I think it is more of a personal preference based on what you need your machine to do. But I also found that upgrading every other year I did not lose much on the resale.
     
  13. racer1441 macrumors 68000

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    #13
    The OP was looking for an opinion and I gave exactly what I do. Works for me, should work for the OP.

    It's not bragging if it's true.
     
  14. JYork23 macrumors member

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    Connecticut
    #14
    The bottom line is that you should buy the highest end that you can afford since it doesn't make sense to chuck and re-buy often. Why waste the money buying over and over again "every six months?" That money certainly can go to better use somewhere else.

    The best part (for me) about having made the switch to Mac is that even the "low-end" gear remains viable for much much longer. For example, I'm sitting at a late 2006 iMac which I finished cutting a 1/2 hr TV show in 1080i last month. There is no way a Windows-based machine that I would have purchased around that time would have been able to handle the task. But now that this particular workflow is coming more common for me, I'd rather not suffer the extreme render times that I incurred before. So I'm back in the market for another Mac. Although I could afford to go Mac Pro now, I simply can't justify the price difference so I'll be picking up a new i7.

    However, if I was in a better financial situation back in '06, I would have gone Mac Pro. I would be able to better upgrade it. And it would continue to be viable for this increased workload. I wouldn't be in the market for a new Mac today.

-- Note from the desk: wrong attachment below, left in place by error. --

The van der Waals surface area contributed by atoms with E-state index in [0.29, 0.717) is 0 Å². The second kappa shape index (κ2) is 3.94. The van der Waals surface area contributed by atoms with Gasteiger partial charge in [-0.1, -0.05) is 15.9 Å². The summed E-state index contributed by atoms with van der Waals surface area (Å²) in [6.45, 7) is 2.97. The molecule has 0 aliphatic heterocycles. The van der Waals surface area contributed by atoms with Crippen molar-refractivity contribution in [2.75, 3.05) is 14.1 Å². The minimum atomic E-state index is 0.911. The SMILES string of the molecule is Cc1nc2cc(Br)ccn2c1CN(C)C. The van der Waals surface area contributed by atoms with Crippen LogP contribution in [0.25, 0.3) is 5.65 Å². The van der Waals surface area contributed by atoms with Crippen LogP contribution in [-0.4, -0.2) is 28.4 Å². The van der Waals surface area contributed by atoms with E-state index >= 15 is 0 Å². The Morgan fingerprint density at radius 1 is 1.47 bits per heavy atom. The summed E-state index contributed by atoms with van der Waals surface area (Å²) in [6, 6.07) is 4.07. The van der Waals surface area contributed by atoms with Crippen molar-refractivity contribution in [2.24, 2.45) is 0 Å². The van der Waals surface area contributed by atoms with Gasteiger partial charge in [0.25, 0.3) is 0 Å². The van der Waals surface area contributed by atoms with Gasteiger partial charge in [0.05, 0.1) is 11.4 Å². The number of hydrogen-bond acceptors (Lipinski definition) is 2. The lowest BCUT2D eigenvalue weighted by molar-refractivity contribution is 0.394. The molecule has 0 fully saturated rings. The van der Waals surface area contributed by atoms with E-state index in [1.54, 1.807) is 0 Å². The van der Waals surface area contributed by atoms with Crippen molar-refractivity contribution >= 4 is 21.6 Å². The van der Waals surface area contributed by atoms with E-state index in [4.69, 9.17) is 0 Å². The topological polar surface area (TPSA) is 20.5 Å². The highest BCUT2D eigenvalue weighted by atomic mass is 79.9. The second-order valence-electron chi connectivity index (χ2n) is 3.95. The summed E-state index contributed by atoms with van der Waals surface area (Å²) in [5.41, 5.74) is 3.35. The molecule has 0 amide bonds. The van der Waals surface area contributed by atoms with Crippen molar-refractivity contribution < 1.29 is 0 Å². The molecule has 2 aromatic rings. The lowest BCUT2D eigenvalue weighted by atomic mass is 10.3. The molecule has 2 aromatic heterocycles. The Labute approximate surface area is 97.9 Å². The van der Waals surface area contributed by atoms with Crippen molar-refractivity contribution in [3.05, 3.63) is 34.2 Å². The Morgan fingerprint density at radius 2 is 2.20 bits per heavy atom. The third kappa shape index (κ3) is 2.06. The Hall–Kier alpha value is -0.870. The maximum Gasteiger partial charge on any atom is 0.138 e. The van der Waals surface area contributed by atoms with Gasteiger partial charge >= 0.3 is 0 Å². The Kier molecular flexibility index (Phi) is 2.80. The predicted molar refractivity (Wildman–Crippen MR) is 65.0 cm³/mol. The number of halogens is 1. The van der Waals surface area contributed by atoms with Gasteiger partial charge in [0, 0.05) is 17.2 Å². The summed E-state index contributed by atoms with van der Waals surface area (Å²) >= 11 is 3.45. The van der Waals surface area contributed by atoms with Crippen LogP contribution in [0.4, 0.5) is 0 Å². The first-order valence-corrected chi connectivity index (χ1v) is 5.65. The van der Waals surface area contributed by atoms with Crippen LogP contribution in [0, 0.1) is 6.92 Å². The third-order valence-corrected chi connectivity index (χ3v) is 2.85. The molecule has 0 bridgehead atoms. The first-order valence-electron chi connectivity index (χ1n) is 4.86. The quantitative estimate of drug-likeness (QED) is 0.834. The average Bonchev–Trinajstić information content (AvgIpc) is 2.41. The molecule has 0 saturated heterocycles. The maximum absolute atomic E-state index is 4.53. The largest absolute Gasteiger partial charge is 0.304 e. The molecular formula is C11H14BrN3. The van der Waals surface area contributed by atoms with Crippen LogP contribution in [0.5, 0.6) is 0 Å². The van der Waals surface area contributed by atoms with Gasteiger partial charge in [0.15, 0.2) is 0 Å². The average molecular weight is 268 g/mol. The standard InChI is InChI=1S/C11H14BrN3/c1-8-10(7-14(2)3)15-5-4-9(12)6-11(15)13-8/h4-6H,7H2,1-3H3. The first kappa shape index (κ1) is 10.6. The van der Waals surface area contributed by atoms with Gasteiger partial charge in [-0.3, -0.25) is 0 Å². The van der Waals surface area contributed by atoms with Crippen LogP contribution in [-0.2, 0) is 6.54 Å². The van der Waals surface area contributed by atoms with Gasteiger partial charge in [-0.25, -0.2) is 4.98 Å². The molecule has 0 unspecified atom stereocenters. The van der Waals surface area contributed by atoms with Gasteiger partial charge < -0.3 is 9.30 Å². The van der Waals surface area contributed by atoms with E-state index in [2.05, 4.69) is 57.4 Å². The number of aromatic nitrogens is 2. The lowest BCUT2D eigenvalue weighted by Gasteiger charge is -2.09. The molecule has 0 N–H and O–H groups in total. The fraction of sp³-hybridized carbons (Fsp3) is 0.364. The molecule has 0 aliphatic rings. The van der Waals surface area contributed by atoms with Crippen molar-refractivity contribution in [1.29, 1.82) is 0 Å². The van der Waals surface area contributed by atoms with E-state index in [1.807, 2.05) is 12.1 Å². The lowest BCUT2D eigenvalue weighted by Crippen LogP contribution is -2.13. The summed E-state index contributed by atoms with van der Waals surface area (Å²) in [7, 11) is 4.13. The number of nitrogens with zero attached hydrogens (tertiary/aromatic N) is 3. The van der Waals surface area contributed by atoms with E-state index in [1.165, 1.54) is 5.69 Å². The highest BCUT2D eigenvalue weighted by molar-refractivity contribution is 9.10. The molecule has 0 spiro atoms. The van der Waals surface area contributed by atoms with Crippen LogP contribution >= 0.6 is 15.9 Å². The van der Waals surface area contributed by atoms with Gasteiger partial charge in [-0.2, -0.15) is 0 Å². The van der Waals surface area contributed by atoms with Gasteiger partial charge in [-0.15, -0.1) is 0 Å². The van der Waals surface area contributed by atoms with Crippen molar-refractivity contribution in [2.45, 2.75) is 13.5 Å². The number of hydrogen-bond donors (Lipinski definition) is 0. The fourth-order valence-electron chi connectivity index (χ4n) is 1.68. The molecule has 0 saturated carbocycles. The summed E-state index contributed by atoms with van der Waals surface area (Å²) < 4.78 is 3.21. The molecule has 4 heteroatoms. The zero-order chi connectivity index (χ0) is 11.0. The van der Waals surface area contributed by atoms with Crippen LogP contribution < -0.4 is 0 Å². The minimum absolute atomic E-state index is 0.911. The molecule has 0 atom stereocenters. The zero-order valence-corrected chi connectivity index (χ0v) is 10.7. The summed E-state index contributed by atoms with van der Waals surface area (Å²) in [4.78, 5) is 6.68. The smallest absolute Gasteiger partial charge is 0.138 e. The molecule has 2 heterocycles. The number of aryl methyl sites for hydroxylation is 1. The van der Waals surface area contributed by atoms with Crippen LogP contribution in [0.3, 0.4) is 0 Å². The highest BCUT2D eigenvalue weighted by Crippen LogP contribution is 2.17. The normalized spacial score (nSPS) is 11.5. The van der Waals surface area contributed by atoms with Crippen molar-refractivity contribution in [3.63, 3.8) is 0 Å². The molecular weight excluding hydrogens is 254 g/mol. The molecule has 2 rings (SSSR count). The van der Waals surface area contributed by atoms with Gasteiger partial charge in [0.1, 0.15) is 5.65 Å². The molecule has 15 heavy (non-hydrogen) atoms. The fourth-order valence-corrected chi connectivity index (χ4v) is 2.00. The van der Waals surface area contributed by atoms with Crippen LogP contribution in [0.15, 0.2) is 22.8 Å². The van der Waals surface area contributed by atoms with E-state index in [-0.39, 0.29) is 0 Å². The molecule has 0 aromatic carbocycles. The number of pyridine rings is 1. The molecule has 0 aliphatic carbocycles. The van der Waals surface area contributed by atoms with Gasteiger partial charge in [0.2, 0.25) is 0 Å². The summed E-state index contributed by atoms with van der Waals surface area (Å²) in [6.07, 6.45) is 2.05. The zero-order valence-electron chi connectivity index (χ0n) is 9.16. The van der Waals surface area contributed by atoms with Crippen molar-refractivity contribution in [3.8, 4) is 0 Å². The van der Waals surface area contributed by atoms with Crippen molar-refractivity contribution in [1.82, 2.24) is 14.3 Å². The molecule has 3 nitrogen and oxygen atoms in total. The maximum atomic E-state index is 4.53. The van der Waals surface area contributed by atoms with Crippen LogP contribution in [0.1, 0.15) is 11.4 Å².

Bottom line, it's up to your individual situation as to if you want to pay more upfront for something you can keep longer or get the best you can knowing that you'll be in the market again in a few years.

    ...unless you're a spoiled rich kid with a penchant for making YouTube videos of setting Mac's on fire in hopes that it wins you friends.
     
  15. marksandvig macrumors regular

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    May 21, 2006
    #15
    I bought my 2.0ghz MacBook (first gen- '06) with the original Core Duo almost four years ago and have been waiting to upgrade for awhile. My Apple Care ran out last July and luckily I was able to get a couple of things fixed before it was up. Well I always plan on having the money available to purchase a new machine right around the time the warranty is up, however I just don't feel the need to upgrade right now. I just feel like the specs offered now are not that much better than the 3.5 year old mac in my hands. My disc drive went out a few weeks ago, and it's got a few other small problems, but hopefully it will last until a worthwhile revision.
     
  16. cleondann macrumors newbie

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    Mar 4, 2010
    #16
    I use to buy a quality product .. Coz i love things that i bought and if i have to replace it in few days then it's really tough for me. :apple:
     
  17. Alvi macrumors 65816

    Alvi

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    Mars
    #17
    I don't trust apple anymore for long term investments, i lived with a high end iMac that brokedown after 3 years and a few months it broke my heart

    So now i want to spend less than 1400$ on a Mac, get apple care, and that ensures me that i can trash my Mac after 3 years without getting broken hearted, if the mac i'll get lasts more than 4-5 years they'll gain my trust again
     
  18. mgridgaway macrumors 6502

    mgridgaway

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    Feb 25, 2006